Faith Thanas’ Doberman, Sasha, was a Katrina dog. After being shipped in a van with about 20 other rescued dogs, she developed a severe cough. Thanas, an aromatherapist, developed Cough Drop! to treat Sasha’s cough. Thanas then added Eucalyptus radiata, the gentlest of the many eucalyptus varieties available. It is known for its antiviral, anti-inflammatory, and expectorant properties. Bell writes, “Due to its gentleness, it is very appropriate for use in blends for animals for congestion, and it makes an excellent room air cleaner, deodorizer, and flea repellent.”
Eucalyptus globulus, the next ingredient, is the eucalyptus commonly found in chest rubs, cough drops, and cough syrups. It has a fresh antiseptic fragrance and, when inhaled, acts as a decongestant. Thanas added Spike Lavender (Lavendula latifolia) for its powerful antibacterial properties.
After diluting the essential oils, Thanas used a spray bottle to mist the air around Sasha. “The results were instantaneous,” she recalls. “She stopped coughing, she was able to breathe, and she was so much more comfortable.”
Thanas wasted no time adding Cough Drop! to her AromaDog line of aromatherapy pet products. She describes it as an all-natural cough suppressant that works quickly, helps open breathing passages, acts as an expectorant (antitussive), soothes the chest and
respiratory system (balsamic), reduces swelling (antihistamine), helps reduce excess mucus secretion (anticatarrh), and acts as an immune system stimulant.
“The bottle should be shaken well for at least three seconds before use,” she says.” Repeat the application every three hours. In households with other animals, or in boarding kennels, spraying the air, bedding, and other surfaces can help keep the illness from spreading.”
Another way to disperse essential oils into the air is with a diffuser. Aromatherapy supply companies, such as Aromatherapeutix, sell different models. A nebulizing diffuser consists of a nebulizer (glass receptacle) attached to the hose of a small air compressor. Drops of essential oil placed in the nebulizer are atomized into tiny droplets that are sprayed into the air. Bell notes that disinfecting essential oils dispersed by a nebulizing diffuser effectively clean the air, deodorize the room, and help clear up and prevent contagious illnesses.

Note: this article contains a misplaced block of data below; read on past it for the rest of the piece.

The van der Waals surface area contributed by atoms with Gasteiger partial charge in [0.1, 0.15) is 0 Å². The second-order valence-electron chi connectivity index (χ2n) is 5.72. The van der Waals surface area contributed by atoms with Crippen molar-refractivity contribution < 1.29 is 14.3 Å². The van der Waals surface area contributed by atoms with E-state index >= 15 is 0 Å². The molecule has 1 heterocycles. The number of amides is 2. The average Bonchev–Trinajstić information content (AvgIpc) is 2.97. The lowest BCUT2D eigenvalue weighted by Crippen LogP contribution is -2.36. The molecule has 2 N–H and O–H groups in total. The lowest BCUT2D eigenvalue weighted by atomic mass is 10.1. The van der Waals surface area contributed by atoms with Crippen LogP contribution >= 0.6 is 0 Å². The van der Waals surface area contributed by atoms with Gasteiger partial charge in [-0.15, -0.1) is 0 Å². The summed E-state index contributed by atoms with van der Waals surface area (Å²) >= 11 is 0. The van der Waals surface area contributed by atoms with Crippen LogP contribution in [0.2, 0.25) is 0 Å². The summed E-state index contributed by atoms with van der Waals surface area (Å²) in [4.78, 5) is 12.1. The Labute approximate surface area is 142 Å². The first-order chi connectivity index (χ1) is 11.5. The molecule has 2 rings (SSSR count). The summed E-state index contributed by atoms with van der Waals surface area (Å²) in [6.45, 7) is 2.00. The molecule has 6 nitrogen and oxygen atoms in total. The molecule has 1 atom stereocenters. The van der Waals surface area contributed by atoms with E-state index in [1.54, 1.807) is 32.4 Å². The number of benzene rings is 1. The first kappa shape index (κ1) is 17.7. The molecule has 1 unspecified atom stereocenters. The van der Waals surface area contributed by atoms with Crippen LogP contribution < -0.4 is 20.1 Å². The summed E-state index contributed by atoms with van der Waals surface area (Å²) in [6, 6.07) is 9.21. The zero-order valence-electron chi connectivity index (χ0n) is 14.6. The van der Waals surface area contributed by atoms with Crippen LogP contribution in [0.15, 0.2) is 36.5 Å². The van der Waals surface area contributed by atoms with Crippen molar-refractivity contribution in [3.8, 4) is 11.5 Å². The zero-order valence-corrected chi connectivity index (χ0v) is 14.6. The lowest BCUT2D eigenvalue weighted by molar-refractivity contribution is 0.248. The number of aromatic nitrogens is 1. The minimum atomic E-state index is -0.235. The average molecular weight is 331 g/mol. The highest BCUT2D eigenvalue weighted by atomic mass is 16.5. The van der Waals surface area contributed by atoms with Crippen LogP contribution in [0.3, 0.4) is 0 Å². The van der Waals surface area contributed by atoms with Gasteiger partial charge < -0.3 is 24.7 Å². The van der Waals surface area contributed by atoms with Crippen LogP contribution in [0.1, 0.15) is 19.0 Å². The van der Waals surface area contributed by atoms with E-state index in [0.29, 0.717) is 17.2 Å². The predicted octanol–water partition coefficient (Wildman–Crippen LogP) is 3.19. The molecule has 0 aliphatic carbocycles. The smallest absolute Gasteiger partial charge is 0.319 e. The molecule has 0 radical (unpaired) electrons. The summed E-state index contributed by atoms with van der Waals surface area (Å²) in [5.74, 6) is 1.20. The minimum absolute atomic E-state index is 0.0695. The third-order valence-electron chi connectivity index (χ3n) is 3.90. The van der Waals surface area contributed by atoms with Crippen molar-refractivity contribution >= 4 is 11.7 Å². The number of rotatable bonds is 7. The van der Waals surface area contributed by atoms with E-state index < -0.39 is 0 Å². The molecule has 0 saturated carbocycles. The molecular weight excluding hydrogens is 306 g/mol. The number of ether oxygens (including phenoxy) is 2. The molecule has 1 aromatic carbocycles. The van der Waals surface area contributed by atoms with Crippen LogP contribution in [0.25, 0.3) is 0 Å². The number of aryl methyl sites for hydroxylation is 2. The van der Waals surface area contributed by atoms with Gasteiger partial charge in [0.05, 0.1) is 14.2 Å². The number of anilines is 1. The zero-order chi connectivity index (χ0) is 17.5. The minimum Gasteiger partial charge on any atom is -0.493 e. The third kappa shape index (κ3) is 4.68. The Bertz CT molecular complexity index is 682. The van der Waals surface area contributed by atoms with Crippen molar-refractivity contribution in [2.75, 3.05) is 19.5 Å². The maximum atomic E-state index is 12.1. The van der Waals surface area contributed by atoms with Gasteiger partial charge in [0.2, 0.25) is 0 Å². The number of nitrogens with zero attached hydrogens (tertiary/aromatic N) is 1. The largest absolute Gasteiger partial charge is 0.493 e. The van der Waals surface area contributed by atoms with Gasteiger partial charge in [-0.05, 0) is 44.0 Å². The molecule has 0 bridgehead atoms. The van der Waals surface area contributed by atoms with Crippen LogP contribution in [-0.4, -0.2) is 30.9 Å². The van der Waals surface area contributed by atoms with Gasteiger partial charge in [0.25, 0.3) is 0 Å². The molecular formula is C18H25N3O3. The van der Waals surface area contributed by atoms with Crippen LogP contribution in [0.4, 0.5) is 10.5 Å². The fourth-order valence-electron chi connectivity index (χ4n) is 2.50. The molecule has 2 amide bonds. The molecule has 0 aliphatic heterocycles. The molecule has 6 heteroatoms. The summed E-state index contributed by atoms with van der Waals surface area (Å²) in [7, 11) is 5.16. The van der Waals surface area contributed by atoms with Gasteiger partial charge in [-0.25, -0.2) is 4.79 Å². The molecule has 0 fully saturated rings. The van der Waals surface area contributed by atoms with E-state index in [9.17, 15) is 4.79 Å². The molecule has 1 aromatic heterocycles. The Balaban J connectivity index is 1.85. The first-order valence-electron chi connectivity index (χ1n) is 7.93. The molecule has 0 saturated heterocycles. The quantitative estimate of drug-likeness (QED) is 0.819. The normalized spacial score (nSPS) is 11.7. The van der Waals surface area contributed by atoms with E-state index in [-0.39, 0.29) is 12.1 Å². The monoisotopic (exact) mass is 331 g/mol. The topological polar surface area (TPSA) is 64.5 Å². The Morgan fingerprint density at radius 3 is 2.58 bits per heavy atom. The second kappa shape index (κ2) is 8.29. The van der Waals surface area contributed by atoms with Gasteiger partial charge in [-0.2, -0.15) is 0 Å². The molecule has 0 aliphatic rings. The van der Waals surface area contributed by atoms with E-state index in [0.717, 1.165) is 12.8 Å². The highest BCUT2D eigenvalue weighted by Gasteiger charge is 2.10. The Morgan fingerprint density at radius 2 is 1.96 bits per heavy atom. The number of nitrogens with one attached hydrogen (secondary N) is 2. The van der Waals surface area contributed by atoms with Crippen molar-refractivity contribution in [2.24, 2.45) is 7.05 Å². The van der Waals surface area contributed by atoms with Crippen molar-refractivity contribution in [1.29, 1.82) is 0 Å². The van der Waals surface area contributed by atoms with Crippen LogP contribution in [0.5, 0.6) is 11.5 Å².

A new type of ultrasonic cold mist diffuser runs silently (unlike nebulizing diffusers with their noisy air compressors) and can be set for constant or intermittent dispersal. To use, simply fill the unit with water, add a few drops of essential oil, and turn it on. Buttons on the unit control the frequency and duration of misting. Simpler models, such as the SpaMist diffuser, run constantly. Ultrasonic diffusers have become popular accessories for aromatherapists and those who use essential oils.
Any blend of disinfecting essential oils, such as Ravensare, Eucalyptus radiata, or Spike Lavender, can be dispersed into the air with a diffuser.
Canine nutritional consultant Linda Arndt has a favorite remedy for clearing the air and helping dogs recover from and avoid respiratory infections. The Nzymes product Ox-E-Drops (not to be confused with Oxy Drops, an eye drop from a different manufacturer) contains sodium clorite, which breaks down to form chlorine dioxide, a microbiocide.
To use in a warm steam vaporizer (an inexpensive appliance sold in pharmacies), mix 1 teaspoon Ox-E-Drops Concentrate with one gallon of water. For severe cases, use up to 1 tablespoon. In a small bathroom, other enclosed room, or in a crate covered by a sheet,direct the vapors toward the dog’s head, keeping the vaporizer far enough away so that its hot steam doesn’t pose a safety hazard.
“Allow your pet to breathe the vapors for 15 to 20 minutes each hour for four to five hours,” says Arndt.
“Repeat the procedure for two to three days until symptoms improve.”